Wonderful experience for the kids!! I agree with the curtain idea so part of the time the cham will have time to feel safe...from us giant predators, it would also help to get a human tolerant cham, matt vanilla gorilla has some I believe, also chams need correct temps, I believe if you researched all should be well... p.s. more vines or branches
 

extrajordinary

Established Member
If there is a correct way to do this I think your on the right track. How are you measuring temperature and humidity?

Filling out the help form is your best path forward.
Please fill out the “how to ask for help” form and post your answers back here. Quality pictures will help us help you.

Chameleon Info:
◦Your Chameleon - The species, sex, and age of your chameleon. How long has it been in your care?
◦Handling - How often do you handle your chameleon?
◦Feeding - What are you feeding your cham? What amount? What is the schedule? How are you gut-loading your feeders?
◦Supplements - What brand and type of calcium and vitamin products are you dusting your feeders with and what is the schedule?
◦Watering - What kind of watering technique do you use? How often and how long to you mist? Do you see your chameleon drinking?
◦Fecal Description - Briefly note colors and consistency from recent droppings. Has this chameleon ever been tested for parasites?
◦History - Any previous information about your cham that might be useful to others when trying to help you.


Cage Info:
◦Cage Type - Describe your cage (Glass, Screen, Combo?) What are the dimensions?
◦Lighting - What brand, model, and types of lighting are you using? What is your daily lighting schedule?
◦Temperature - What temp range have you created (cage floor to basking spot)? Lowest overnight temp? How do you measure these temps?
◦Humidity - What are your humidity levels? How are you creating and maintaining these levels? What do you use to measure humidity?
◦Plants - Are you using live plants? If so, what kind?
◦Placement - Where is your cage located? Is it near any fans, air vents, or high traffic areas? At what height is the top of the cage relative to your room floor?
◦Location - Where are you geographically located?


Current Problem - The current problem you are concerned about.

--------------

Please Note:
1The more details you provide the better and more accurate help you will receive.
2Photos can be very helpful.
Your Chameleon - Veiled chameleon; male; 6-7 months old; he has been in my care for nearly 4 months (I got him on October 18, 2018)
Handling - I very rarely handle Leo. I corralled him onto my hand a few weeks ago because I wanted to get a closer look at his casque (I though maybe he had a burn) and while I was holding him he bit me. Made me bleed a little, but he didn't want to be held and I forced it to check him out.
Feeding - He is eating medium sized crickets. I feed the crickets kale and carrots. The amount of crickets I feed him varies a little, but I try to feed him between 10-15 crickets daily. I've been told he should be allowed to each as much as he wants at his current age.
Supplements - I dust the crickets with calcium with D3 and a multivitamin once every two weeks and calcium without D3 at every feeding.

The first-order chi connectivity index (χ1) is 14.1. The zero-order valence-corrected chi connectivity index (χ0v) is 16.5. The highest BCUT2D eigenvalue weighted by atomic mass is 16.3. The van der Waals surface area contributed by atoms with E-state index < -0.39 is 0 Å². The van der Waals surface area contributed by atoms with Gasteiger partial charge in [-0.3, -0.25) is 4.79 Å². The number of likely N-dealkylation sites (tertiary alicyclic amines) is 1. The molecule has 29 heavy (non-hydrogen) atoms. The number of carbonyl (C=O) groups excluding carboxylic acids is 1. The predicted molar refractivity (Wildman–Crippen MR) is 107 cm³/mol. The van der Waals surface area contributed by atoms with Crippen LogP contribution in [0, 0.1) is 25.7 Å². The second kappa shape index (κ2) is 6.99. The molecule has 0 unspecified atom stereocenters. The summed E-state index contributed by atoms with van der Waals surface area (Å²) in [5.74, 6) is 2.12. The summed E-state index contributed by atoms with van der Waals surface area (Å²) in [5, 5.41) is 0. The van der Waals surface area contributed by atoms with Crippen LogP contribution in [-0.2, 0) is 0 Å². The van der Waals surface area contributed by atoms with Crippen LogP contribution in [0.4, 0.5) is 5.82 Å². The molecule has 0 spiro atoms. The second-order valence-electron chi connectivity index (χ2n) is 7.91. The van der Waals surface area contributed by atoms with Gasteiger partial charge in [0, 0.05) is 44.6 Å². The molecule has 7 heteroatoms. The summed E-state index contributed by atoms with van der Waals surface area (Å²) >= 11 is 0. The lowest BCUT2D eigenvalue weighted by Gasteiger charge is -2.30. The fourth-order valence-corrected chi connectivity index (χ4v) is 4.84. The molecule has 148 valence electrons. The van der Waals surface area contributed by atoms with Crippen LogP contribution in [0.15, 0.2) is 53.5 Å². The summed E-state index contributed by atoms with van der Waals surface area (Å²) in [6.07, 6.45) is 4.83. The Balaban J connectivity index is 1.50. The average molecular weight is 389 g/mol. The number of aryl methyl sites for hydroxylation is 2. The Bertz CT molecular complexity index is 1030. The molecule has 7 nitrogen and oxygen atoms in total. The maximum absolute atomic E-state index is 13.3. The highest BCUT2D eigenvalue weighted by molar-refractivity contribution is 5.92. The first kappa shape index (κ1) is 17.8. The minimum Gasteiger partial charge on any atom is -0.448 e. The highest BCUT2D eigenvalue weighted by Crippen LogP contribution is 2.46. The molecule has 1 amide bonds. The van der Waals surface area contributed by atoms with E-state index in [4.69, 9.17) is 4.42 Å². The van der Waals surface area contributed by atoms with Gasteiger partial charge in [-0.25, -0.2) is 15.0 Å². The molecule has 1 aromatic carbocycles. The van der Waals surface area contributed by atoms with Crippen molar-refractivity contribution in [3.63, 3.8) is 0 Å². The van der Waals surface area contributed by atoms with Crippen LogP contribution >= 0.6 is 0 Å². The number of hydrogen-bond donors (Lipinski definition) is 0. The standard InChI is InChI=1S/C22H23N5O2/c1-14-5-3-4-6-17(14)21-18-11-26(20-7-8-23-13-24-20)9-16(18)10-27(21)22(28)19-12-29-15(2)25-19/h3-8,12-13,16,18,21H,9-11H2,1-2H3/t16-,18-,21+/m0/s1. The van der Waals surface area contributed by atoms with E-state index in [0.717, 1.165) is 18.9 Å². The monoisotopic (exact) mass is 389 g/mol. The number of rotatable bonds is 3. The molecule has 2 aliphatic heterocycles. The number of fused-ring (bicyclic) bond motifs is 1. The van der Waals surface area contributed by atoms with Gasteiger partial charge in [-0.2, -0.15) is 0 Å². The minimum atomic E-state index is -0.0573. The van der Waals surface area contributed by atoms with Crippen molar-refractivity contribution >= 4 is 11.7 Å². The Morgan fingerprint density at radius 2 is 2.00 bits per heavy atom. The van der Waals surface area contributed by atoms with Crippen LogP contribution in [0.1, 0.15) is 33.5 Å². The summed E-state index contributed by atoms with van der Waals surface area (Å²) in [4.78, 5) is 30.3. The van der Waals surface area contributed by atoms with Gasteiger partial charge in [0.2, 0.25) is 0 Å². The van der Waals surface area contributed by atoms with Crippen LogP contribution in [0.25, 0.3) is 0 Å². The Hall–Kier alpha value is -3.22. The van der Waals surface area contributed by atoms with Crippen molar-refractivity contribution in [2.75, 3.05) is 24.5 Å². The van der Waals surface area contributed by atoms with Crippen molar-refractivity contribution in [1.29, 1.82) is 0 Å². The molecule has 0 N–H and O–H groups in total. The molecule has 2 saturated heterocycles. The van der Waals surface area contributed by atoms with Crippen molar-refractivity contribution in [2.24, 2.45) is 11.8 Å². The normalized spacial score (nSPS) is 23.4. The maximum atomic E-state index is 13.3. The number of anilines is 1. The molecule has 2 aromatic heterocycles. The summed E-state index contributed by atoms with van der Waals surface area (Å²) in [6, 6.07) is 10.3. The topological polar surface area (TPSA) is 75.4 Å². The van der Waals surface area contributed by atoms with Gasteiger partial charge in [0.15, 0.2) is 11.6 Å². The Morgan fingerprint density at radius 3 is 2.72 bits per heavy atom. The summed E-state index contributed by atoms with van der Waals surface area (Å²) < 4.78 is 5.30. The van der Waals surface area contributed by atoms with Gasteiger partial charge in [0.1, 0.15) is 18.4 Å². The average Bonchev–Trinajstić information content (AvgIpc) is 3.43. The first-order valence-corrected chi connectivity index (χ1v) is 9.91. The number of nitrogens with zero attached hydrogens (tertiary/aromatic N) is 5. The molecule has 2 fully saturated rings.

Watering - There is a dripper in the corner and I mist his cage 2-3 times daily.
Fecal Description - He has decent sized poops with a slight odor and his urates are white.
History - He is from FL Chams. I was told he was 2-3 months when I got him on October 18, 2018.

Cage Type - He has a Zoo Med X-Large Repti Breeze Aluminum Screen Cage. It measures 2' by 2' by 4'. There is a shower curtain attached to three sides to help with the humidity.
Lighting - I'm using a Zoo Med Repti Sun Terrarium Hood 24 inch with a Zoo Med 24" Repti Sun 5.0 UVB bulb. For heat I have a Zoo Med regular black ceramic clip lamp with a regular incandescent lightbulb. It's 100 watts. The lights turn on at 5 in the morning and turn off at 5/5:30 in the evening.
Temperature - The basking spot ranges from 80-85. I don't know what the temperature in the bottom of the cage is or what it has been at night. I've been using an analog temperature gauge.
Humidity - The humidity rests around 30-40% now that it's winter, and after I mist the enclosure it climbs to about 70%. It gradually decreases over several hours. As I mentioned, I have a shower curtain attached to the enclosure to help maintain the humidity levels. I also use an analog hygrometer. I've recently placed a humidifier near his cage to help with humidity. It's set to turn on for about 5 hours at night/early morning.
Plants - Yes, I have a ficus. The ficus was purchased from LLL Reptile.
Placement - It is in the corner of the room, away from the windows and doors. The top of the cage is probably about 6-7 feet off of the ground. It's a 4' cage that sits on top of a plastic utility tub.
Location - North Chicago, about 20-25 miles north of Chicago.

I don't have any particular concerns. Just looking for suggestions and to see if I'm doing anything wrong.
 

extrajordinary

Established Member
Wonderful experience for the kids!! I agree with the curtain idea so part of the time the cham will have time to feel safe...from us giant predators, it would also help to get a human tolerant cham, matt vanilla gorilla has some I believe, also chams need correct temps, I believe if you researched all should be well... p.s. more vines or branches
Thank you for your encouragement! My kids adore Leo. I've been truly amazed by how careful and thoughtful they've been towards him. They typically come into class and look to see what he's up to and then they leave him alone. They'll look at him on occasion during class, but for the most part they let him be. The majority of my students are low-income and cannot afford to have a pet, let alone a pet as expensive to care for as a chameleon. I also had a student tell me recently that she's never seen a penguin. My kiddos just haven't had many experiences and opportunities, especially regarding animals, and I thought this would be a wonderful thing to do for and with them.